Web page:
Two of Schwartz’s friends, Michelle Specht and Carl Renecker, occasionally received packages of methamphetamine from appellant, which they, in turn, routed to Schwartz.[1]             

Following a bench trial, the court found appellant guilty of conspiracy to commit a first-degree controlled-substance crime in violation of Minn. Stat. §§ 152.021, subd. 1(1) (sale of controlled substance), 152.096, subd. 1 (2000) (prohibiting conspiracies); and conspiracy to commit a controlled-substance crime in violation of Minn. Stat. §§ 152.0261, subd. 1 (importing controlled substance across state borders), 152.096, subd. 1 (2000) (prohibiting conspiracies).  The court sentenced appellant to concurrent terms of 105 months for conspiracy to sell and 129 months for conspiracy to import a controlled substance.

 In her appeal to this court, appellant challenges the sufficiency of the evidence to support her conviction of conspiracy to import a controlled substance.  During oral argument, the state argued that appellant waived her sufficiency-of-the-evidence claim when she entered a Lothenbach plea.

I S S U E S

1.         Did appellant waive her sufficiency-of-the-evidence claim?

2.         Is the evidence sufficient to convict appellant of conspiring to import a controlled substance across a Minnesota border in violation of Minn. Stat. §§ 152.0261, subd. 1, 152.096, subd. 1(2000)?

ANALYSIS

Minn. Stat. § 152.0261, subd.1 (2000), provides:

A person who crosses a state or international border into Minnesota while in possession of an amount of a controlled substance that constitutes a first degree controlled substance crime under section 152.021, subdivision 2, is guilty of importing controlled substances and may be sentenced as provided in subdivision 3.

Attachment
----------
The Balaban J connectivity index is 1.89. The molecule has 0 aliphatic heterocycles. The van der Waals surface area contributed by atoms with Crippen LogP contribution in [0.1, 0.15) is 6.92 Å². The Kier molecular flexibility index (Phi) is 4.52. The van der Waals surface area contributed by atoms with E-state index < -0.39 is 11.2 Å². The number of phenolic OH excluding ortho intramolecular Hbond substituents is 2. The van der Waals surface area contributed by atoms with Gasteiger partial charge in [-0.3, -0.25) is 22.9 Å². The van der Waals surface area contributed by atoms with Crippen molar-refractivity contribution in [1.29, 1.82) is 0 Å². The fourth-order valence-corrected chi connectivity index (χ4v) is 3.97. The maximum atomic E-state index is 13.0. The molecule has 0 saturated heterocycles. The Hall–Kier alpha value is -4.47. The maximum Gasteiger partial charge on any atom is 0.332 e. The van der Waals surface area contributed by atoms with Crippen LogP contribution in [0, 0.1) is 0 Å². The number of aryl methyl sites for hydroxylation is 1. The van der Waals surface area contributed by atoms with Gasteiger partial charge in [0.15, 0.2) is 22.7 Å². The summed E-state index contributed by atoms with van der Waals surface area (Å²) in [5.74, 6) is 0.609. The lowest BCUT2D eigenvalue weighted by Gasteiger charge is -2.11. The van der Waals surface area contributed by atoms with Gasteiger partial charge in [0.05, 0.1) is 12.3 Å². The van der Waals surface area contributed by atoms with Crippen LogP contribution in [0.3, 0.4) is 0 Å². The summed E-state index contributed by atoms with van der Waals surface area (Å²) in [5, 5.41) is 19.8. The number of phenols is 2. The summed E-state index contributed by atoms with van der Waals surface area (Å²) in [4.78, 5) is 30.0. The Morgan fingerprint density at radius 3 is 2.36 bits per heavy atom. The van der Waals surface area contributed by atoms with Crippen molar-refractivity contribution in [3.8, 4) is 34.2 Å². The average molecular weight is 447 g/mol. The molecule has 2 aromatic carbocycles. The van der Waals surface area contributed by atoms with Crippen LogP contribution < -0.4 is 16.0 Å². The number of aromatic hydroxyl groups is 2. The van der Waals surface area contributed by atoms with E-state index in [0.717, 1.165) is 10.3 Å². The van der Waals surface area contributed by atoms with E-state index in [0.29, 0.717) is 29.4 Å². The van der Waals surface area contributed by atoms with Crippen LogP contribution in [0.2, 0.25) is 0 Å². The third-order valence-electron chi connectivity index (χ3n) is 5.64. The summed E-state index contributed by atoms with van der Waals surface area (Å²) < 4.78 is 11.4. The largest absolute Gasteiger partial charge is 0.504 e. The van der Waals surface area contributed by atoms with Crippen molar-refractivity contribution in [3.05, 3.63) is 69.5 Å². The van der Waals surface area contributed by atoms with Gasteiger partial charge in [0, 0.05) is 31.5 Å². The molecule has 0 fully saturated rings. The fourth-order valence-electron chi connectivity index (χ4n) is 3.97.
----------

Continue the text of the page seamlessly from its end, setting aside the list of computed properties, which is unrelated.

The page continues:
Minn. Stat. § 152.096, subd. 1 (2000), provides:

Any person who conspires to commit any act prohibited by this chapter * * * is guilty of a felony and upon conviction may be imprisoned, fined, or both, up to the maximum amount authorized by law for the act the person conspired to commit.

 

Appellant argues that the evidence is insufficient to prove beyond a reasonable doubt that she conspired to import a controlled substance across a Minnesota border because there is no evidence that the conspirators agreed that they would physically cross a Minnesota border while in possession of a controlled substance.

1.         Citing State v. Busse, 644 N.W.2d 79 (Minn. 2002), the state argued for the first time at oral argument that because appellant entered a Lothenbach plea, she waived any claim that the evidence is not sufficient to support her conviction.[2]  The state provided written notice that pursuant to Minn. R. Civ. App. P. 128.05, it intended to cite Busse at oral argument. 

Minn. R. Civ. App. P. 128.05 states:

If pertinent and significant authorities come to a party’s attention after the party’s brief has been filed or after oral argument but before decision, a party may promptly advise the clerk of the appellate courts by letter, with a copy to all other parties, setting forth the citations.  The letter must state without argument the reasons for the supplemental citations, referring either to the page of the brief or to the point argued orally.  Any response must be made promptly and must be similarly limited.

 

            Minn. R. Civ. App. P. 128.05 2000 advisory comm. cmt. states:

The rule contemplates a very short submission, simply providing the citation of the new authority and enough information so the court can determine what previously-made argument it relates to.